Monday, October 17, 2016

Thessaloniki: A Second Look

Cat at the 13th century Hammam

Ruth: We are spending our last four nights in Thessaloniki before flying home for a bit. I don't return to work until the 30th of January, so we will squeeze another adventure in after we have some time at home to pet our cat and reintroduce ourselves to family and friends. It will be fun to feed our own cat for a change. 

Now that I have gotten over the initial shock that Thessaloniki has no ferries, I can enjoy it for the many delights it does have. It is an interesting mix of urban sprawl, urban decay and dazzling ancient sites from the Roman, Byzantine and Ottoman periods. It is also one of the best cities for bakeries, and trust me I have done a lot of research. The cheap eats to be sampled from the many bakeries range from feta and spinach filo pies to the most dreamy of chocolate mousse cakes. Of course there are also lots of varieties of delicious baklava. 

The weather has turned from the heat we had two weeks ago, when we were last here, and I am now heading out for our walks in a sweater and pants. Tomorrow wind and rain are forecast, with temperatures only a few degrees above those in Victoria. It is a quick transition in the Mediterranean, only two days ago I was still snorkelling. The sea temperature is still around 20 degrees, much warmer than our ocean ever gets around Victoria. 

Today we spent a lot of our time arranging to have our bikes boxed and transported to the airport. This is the part of any bike trip that is such a pain. Bikes are meant to be ridden, and with the airport just 20kms out it would be easy to do so, but the airlines want them boxed.  Grrrrrr!  We asked for advice on large taxis or minivans at the bike store where we got our bike boxes, which initiated a lively discussion in Greek between the staff and the customers. Yannis, one of the customers, offered to go and get his 1977 Chrysler hatchback to see if we could all fit. The test ride back to our apartment was successful, and he will be taking us to the airport on Thursday.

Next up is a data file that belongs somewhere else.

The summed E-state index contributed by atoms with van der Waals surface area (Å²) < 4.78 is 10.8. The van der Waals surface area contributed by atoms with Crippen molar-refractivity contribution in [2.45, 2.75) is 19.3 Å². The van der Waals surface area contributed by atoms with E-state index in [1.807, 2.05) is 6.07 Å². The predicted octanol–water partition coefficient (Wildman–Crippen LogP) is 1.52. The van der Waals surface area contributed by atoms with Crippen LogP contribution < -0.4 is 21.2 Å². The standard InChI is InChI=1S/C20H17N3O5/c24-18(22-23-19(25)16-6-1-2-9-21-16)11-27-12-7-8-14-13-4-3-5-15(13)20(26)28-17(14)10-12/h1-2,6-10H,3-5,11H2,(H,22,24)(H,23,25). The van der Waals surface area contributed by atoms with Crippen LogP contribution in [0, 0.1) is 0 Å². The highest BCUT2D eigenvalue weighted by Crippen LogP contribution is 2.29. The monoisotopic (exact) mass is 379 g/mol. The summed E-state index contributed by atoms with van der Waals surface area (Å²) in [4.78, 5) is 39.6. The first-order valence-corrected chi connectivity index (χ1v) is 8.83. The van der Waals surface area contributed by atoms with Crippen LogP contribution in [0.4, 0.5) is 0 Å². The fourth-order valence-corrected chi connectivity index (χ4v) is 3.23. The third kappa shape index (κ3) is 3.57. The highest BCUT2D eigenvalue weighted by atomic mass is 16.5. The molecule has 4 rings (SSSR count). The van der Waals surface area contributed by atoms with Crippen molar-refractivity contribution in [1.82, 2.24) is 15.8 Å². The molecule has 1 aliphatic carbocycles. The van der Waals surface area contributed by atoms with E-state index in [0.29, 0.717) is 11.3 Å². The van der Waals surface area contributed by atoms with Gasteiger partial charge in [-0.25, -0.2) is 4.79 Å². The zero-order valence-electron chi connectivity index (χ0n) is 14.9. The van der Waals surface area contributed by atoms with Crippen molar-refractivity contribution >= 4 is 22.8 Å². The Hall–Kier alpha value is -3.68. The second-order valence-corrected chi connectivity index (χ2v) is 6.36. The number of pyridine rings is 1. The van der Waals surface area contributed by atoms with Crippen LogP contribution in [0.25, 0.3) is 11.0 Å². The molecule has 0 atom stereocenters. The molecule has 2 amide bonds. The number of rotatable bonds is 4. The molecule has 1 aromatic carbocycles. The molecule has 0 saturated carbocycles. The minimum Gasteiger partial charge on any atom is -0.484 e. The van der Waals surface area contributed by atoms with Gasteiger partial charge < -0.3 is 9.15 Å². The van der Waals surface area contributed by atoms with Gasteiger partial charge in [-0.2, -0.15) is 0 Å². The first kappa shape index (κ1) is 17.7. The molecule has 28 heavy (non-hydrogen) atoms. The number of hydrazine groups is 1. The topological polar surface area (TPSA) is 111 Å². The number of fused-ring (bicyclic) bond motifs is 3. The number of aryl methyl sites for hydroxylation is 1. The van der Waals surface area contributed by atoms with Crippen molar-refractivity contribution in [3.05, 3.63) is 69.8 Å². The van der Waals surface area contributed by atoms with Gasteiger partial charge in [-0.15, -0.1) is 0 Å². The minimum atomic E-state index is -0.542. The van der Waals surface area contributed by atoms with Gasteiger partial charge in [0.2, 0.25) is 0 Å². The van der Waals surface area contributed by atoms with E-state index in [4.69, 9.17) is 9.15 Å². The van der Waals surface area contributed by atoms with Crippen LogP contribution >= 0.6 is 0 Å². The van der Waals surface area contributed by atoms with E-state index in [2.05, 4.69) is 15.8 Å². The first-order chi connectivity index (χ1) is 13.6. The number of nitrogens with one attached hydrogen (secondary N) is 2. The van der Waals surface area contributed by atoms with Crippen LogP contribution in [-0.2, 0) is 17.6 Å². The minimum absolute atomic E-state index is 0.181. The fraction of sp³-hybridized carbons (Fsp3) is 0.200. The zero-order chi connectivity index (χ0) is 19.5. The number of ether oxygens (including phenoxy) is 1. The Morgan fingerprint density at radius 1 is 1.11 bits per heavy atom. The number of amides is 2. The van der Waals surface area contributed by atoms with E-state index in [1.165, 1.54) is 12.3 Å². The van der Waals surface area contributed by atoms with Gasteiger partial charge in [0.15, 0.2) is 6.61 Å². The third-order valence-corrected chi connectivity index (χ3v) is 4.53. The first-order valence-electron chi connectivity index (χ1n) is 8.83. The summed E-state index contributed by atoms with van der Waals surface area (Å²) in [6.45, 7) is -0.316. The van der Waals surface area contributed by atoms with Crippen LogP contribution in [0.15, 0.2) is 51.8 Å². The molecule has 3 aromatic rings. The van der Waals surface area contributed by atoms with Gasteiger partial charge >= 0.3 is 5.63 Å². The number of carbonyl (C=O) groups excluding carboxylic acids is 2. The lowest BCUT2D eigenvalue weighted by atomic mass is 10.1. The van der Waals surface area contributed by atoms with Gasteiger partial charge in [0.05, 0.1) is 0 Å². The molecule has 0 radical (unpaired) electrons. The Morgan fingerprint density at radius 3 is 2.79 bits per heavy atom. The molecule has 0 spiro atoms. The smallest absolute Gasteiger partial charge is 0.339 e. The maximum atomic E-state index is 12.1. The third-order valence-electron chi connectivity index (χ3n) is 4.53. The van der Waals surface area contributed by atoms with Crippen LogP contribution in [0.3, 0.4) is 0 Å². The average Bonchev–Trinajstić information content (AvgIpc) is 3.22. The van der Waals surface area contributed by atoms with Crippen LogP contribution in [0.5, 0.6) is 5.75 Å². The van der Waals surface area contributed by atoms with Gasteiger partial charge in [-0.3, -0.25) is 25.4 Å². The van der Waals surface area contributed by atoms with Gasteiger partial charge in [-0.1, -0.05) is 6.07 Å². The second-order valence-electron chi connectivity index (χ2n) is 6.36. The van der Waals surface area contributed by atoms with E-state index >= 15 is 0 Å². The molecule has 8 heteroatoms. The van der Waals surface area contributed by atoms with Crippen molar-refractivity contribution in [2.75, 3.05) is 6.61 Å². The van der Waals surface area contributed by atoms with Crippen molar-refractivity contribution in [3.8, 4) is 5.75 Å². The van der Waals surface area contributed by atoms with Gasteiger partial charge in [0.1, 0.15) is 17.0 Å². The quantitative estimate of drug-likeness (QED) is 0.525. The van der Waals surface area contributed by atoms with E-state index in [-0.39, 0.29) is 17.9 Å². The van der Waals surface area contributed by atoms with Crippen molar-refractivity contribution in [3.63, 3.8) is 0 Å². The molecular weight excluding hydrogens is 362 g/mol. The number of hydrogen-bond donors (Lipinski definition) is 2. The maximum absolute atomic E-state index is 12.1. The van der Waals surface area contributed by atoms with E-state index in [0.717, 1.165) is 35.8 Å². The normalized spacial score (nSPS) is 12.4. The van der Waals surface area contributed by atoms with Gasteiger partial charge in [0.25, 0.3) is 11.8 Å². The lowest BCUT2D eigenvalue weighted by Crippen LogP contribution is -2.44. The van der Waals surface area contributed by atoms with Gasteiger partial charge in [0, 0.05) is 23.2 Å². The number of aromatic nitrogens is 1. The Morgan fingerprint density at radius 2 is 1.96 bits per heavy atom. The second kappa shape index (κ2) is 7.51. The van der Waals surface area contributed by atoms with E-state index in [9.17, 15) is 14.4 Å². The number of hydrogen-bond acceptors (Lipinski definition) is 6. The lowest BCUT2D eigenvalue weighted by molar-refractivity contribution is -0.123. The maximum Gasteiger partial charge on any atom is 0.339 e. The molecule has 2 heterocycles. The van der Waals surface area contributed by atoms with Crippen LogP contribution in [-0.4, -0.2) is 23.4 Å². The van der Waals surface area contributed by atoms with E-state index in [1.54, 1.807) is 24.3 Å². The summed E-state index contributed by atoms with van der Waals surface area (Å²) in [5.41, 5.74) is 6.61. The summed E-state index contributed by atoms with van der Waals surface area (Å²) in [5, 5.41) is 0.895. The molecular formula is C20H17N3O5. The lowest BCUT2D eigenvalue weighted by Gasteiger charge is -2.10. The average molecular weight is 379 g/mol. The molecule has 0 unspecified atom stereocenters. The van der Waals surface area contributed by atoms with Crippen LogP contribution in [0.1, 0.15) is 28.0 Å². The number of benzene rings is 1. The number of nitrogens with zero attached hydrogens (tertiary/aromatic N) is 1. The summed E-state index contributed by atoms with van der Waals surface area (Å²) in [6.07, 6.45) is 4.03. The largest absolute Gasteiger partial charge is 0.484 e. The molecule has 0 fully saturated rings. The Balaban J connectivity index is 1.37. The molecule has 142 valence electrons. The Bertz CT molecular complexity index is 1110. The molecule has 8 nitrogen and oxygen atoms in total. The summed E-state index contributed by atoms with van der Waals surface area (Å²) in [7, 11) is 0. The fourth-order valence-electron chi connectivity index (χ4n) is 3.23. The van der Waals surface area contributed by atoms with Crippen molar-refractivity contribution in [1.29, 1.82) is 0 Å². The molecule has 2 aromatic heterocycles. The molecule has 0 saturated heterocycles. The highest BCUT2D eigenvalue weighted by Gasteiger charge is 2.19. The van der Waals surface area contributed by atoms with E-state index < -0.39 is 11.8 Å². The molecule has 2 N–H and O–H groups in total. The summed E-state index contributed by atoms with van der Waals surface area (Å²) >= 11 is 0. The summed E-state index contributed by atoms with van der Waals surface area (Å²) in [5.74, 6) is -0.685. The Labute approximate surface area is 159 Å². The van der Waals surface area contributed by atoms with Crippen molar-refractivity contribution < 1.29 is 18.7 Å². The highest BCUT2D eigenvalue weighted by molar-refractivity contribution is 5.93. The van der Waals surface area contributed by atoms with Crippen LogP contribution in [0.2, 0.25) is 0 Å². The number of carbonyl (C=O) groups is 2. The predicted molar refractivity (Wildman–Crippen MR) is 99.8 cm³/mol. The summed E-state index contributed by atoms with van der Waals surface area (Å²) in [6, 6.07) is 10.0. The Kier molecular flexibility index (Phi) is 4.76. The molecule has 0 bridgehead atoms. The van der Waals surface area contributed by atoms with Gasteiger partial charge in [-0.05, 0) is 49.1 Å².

Thursday, October 13, 2016

Pedalling and Painting my Search for Mindfulness

Ruth: After learning to read, the hardest thing I have ever tried to learn is meditation. I am not good at it, and even this judgemental statement proves my point. I am impatient, squirrelly and squirmy when I am practicing my sitting meditation. It is 32 minutes long and after twenty I have to peek at my watch thinking it must be almost over. Frequently I don't make it through the session, with excuses running through my head like honey. Hummm...honey... goes so well on Greek yoghurt... perhaps I should have some right now.  

Living in the moment is very difficult for me; my mind thrives on instant gratification and a hyperkinetic gerbil race from one idea to another. I know, however, it is something that I need. It is also something that many of the students that I teach need desperately. As more and more research piles up supporting the role of mindfulness in stress and anxiety reduction I need to pay attention. But how can I introduce it into the curriculum if I can't even tame my own monkey mind? When choices are so abundant, how do I learn not to reach for my IPad and binge watch another few episodes of some idiotic but addictive show on Netflix?